Jonathan Furner’s article “Dewey Deracialized: A Critical Race-Theoretic Perspective” (Knowledge Organization, volume 34 (2007), issue 3) neatly summarizes the current critique of the Dewey Decimal System. In 2019 the American Library Association issued a statement regarding their decision to remove Dewey’s name from a prominent award.
Japanese American Internment
John J. McCloy, Class of 1916 and Trustee of Amherst College from 1947 – 1969 was the chief architect of Japanese-American Internment during World War II. The John J. McCloy Papers is one of the most heavily used collections in the Archives & Special Collections and his role in both implementing Internment in 1942 and his lifelong opposition to reparations or a formal apology are very widely known. This review of the biography The Chairman, John J. McCloy: The Making of the American Establishment by Kai Bird summarizes McCloy’s views:
“In McCloy’s case, as Bird points out, an obsession with communism and national security led to extreme behavior of a different sort. McCloy was so obsessed with the possibility that communist saboteurs might slow the production of essential goods in World War II that he wanted illegal wiretaps used to break labor strikes. “We have to restrain our liberties to preserve them,” he explained in Orwellian doublespeak (p. 136). Fear of sabotage also inspired McCloy’s support for the wartime internment of Japanese-Americans, even though the program amounted in his own mind to a flagrant violation of the Constitution. The Constitution was, in his words, “just a scrap of paper” when it got in the way of national security as the War Department defined it (p. 147). McCloy pursued the internment program despite opposition from the Justice Department and long after U.S. victories in the Pacific made the program blatantly unnecessary. At that point, he defended the internment in order to protect the reputation of men like himself, who had instituted the program in the first place. He worked overtime to prevent legal challenges and even went so far as to draft legislation that would suspend the writ of habeas corpus for Japanese-Americans. Slight wonder that Harold Ickes thought McCloy “inclined to be a Fascist” (p. 161).” (Hogan, Michael J. “The Vice Men of Foreign Policy.” Reviews in American History, vol. 21, no. 2, 1993, pp. 320–328. JSTOR, www.jstor.org/stable/2703220)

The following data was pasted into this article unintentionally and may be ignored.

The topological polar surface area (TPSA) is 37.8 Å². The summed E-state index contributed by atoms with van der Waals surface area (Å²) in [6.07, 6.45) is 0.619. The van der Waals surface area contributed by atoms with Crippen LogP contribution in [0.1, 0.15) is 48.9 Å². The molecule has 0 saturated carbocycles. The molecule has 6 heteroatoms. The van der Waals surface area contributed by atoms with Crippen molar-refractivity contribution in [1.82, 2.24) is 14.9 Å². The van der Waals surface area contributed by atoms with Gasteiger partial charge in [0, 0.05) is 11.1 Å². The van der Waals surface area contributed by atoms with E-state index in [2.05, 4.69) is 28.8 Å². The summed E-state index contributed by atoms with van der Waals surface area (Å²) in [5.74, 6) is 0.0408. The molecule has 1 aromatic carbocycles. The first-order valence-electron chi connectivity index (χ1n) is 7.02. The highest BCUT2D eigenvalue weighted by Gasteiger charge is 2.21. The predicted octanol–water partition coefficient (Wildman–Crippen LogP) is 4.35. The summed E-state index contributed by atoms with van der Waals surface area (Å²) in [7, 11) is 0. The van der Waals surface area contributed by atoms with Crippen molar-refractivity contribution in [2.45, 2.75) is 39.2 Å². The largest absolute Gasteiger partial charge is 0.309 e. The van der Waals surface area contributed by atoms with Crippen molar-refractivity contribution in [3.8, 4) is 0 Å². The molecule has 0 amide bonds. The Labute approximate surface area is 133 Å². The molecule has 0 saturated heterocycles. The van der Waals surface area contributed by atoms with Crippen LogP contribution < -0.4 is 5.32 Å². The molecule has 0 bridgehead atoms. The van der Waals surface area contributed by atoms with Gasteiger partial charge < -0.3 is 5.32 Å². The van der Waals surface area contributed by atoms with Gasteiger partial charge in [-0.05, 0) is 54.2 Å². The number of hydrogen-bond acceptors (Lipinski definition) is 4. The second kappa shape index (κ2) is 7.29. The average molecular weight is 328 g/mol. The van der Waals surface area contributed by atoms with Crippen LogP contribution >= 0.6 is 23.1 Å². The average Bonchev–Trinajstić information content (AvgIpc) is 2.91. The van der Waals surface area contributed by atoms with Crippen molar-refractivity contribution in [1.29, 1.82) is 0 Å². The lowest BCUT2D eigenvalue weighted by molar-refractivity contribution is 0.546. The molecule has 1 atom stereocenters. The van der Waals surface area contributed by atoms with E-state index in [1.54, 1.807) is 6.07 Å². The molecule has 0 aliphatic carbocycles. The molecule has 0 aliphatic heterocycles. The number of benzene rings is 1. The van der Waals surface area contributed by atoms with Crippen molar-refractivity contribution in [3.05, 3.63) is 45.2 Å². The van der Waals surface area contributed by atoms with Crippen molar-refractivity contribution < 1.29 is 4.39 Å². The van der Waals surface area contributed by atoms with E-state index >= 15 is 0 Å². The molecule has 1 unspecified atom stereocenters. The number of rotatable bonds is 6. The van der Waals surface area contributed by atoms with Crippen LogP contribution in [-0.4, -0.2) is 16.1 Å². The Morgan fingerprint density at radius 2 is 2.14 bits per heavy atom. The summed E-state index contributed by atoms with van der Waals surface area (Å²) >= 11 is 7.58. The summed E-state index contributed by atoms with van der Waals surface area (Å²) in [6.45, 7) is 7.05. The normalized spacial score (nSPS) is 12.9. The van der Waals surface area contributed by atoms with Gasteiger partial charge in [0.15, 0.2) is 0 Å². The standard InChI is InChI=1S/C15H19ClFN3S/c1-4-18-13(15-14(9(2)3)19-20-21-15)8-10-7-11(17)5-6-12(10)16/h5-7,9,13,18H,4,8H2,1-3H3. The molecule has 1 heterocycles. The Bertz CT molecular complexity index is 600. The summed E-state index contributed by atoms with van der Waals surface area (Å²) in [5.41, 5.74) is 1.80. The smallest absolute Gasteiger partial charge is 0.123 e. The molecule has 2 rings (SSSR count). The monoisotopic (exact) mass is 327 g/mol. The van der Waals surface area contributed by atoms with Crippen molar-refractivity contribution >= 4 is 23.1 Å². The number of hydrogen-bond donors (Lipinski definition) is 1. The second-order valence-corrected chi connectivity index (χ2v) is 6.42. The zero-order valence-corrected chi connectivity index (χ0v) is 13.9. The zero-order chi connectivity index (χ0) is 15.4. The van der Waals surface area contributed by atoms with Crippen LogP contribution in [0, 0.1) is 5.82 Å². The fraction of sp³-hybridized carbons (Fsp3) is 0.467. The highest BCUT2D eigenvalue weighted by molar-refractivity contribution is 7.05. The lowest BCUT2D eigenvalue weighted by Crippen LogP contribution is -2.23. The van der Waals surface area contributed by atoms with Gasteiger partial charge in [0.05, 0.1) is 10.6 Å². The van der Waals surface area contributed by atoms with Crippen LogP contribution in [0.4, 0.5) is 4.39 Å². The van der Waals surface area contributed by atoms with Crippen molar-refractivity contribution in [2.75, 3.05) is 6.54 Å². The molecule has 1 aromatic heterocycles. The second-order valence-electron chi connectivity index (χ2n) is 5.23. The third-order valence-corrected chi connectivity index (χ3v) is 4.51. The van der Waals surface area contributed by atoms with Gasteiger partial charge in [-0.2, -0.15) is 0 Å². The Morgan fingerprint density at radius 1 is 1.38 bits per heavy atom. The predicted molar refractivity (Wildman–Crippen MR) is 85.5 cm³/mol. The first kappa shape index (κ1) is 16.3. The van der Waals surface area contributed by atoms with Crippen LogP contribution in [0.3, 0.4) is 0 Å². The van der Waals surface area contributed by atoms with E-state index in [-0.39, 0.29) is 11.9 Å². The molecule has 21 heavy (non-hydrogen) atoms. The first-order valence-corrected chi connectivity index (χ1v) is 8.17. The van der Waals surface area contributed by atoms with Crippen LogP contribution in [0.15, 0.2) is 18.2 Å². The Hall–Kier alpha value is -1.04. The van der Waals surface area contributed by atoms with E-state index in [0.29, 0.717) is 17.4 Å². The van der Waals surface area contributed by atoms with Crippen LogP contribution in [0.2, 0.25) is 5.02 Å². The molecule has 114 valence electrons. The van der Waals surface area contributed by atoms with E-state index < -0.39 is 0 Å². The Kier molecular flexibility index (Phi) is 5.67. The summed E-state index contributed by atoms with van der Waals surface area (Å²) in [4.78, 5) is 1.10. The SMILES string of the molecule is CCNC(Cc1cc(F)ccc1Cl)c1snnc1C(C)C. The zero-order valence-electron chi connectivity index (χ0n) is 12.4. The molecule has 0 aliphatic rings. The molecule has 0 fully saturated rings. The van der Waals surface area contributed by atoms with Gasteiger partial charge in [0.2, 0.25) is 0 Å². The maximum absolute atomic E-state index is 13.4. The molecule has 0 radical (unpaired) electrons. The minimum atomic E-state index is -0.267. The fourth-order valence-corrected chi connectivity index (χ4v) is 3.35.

“Lord Jeff” and Colonialism
The Archives holds a wealth of information about the historical figure of Lord Jeffery Amherst and the Amherst mascot “Lord Jeff” including a substantial collection of manuscripts, some already online. Archives also holds materials documenting his nephew William Pitt Amherst’s diplomatic missions to China and India in the early 19th century. Beyond the Amherst family, Archives holds a collection of manuscripts — The Plimpton Collection of French and Indian War Items, 1670-1934 — that documents the violence of colonialism in New England. Additional local resources on the history of the area during the colonial era are available through the Jones Library, and the University of Massachusetts at Amherst. New England is home to an abundance of historical societies, museums, archives, and libraries that document the colonial history of the region.